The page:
There is a correlation between readiness to embracing the random and your stance towards PC death, I find. I think DCC is very educational, and if DCC was everybody's "first" RPG rather than D&D, we would have a very different general attitude among roleplayers today. Not better (well, maybe "better"), but very different.
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enduran wrote:
skalchemist wrote:
But in most of the games I believe people are referring to it is not the actual losing of characters that is fun, per se, it is the feeling that I might potentially lose my character that is part of the fun, and that is only possible if there is an actual chance of losing my character. Its a cost/benefit trade-off; the cost of the un-fun of losing my character is worth the benefit of all the fun I have of NEARLY losing my character but triumphing until that happens.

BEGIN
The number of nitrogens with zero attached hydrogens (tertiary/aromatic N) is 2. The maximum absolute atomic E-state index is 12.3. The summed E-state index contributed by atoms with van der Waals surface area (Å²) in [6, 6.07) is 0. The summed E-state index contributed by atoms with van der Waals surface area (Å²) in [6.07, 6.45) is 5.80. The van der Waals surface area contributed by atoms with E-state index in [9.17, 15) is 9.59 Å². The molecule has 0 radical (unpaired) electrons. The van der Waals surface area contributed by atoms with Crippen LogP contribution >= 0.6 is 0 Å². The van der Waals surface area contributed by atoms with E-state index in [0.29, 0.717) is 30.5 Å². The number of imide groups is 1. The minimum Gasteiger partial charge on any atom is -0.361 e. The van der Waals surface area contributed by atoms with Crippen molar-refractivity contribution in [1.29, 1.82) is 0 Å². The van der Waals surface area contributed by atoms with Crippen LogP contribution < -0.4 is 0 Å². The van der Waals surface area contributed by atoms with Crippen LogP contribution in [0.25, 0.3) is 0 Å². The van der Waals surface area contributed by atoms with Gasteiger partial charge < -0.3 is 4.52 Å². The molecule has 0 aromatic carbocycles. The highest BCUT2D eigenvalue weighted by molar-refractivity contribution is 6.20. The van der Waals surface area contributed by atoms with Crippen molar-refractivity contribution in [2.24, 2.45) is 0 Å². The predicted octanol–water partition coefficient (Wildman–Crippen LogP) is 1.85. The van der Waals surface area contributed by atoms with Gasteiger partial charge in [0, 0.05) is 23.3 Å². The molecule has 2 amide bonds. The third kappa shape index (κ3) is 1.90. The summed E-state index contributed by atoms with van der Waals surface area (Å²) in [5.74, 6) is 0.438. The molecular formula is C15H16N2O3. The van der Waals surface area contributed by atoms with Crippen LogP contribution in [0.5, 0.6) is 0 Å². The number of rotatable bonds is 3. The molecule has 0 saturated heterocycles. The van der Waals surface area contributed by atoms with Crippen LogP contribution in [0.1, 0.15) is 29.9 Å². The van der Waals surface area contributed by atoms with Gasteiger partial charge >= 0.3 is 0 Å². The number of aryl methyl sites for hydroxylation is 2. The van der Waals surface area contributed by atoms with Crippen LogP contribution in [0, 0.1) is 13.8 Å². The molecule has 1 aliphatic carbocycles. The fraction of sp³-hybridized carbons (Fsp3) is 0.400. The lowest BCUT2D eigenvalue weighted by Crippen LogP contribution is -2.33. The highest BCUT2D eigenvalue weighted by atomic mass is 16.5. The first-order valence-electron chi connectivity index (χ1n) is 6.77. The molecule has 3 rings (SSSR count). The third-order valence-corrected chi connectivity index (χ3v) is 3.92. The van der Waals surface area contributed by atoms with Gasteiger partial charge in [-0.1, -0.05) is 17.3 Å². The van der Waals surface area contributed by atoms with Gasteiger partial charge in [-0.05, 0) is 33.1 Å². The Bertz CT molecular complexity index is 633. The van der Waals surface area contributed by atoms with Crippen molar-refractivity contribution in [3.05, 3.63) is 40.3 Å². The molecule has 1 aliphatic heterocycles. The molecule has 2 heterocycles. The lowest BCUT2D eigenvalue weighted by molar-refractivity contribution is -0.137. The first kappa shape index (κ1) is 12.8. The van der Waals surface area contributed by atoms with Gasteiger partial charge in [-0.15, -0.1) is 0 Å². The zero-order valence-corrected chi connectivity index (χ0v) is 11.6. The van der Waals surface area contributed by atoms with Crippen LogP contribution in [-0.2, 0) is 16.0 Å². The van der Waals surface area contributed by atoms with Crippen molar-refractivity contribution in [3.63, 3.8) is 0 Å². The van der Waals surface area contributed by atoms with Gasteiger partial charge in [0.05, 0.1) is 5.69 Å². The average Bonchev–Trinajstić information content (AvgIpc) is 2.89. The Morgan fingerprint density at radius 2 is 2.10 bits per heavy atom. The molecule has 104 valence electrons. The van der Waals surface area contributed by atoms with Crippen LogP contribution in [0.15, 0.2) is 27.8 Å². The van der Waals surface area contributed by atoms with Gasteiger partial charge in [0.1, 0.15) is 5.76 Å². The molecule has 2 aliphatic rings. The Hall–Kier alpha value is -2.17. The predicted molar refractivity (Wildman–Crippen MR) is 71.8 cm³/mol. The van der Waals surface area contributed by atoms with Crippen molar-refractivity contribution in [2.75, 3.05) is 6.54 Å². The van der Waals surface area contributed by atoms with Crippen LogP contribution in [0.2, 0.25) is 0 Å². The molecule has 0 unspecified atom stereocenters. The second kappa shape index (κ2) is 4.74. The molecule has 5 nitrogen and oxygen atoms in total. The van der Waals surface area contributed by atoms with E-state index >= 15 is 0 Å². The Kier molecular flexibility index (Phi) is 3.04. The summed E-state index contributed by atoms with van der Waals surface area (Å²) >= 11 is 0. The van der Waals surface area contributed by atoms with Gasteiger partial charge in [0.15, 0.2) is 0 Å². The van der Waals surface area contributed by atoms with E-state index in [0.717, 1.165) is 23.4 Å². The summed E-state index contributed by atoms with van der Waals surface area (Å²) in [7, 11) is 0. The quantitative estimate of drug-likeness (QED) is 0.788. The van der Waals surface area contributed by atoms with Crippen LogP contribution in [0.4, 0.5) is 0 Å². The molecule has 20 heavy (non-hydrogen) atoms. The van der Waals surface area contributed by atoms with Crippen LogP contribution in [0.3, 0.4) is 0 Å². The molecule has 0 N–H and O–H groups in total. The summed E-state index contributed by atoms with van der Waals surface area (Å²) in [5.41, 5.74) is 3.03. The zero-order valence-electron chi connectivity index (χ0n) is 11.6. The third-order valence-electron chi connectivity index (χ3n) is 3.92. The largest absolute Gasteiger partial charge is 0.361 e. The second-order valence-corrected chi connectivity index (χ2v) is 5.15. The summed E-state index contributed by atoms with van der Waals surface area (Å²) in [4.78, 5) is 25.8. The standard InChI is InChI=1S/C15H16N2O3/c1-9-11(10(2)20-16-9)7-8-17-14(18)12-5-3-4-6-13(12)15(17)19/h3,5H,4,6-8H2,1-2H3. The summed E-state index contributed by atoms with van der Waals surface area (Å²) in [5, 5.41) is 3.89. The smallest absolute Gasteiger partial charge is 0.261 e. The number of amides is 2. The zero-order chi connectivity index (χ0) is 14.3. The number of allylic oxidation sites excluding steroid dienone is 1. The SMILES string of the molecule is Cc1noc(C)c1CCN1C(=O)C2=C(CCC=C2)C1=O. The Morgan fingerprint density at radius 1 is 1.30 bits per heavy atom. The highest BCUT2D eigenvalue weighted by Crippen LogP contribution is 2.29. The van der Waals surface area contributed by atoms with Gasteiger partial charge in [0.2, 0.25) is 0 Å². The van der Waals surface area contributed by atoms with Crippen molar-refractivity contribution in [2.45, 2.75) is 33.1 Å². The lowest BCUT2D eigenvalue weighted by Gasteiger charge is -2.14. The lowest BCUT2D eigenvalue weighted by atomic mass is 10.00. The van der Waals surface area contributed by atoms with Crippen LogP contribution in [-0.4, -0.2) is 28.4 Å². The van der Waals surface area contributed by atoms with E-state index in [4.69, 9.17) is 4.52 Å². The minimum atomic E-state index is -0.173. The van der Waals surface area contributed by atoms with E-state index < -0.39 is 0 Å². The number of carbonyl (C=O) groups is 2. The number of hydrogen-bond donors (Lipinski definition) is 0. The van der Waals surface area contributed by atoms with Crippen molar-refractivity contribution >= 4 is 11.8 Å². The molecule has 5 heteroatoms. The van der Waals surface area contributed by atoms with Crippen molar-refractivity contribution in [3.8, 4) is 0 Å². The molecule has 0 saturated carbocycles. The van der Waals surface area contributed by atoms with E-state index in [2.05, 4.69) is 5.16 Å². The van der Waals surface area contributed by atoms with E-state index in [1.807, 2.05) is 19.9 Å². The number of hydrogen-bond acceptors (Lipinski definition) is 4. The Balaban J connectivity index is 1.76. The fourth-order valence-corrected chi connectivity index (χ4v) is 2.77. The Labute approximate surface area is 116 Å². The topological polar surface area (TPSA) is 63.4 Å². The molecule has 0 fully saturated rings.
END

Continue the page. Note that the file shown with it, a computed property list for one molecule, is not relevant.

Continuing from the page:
I understand that. I just think it's highly questionable as a reliable, sustainable approach to fun.

First of all, we should be clear that some GMs really have no intention of killing the characters, but still work to achieve those close situations on a regular basis. Some fool their players, and some players are happy to fool themselves, into thinking that there's a real chance of death when there isn't. Maybe it could happen if the players really wanted to test the GM, but as long as they play along, it never will. In other words, it's quite possible, at least for some, to have that feeling without any actual threat of death.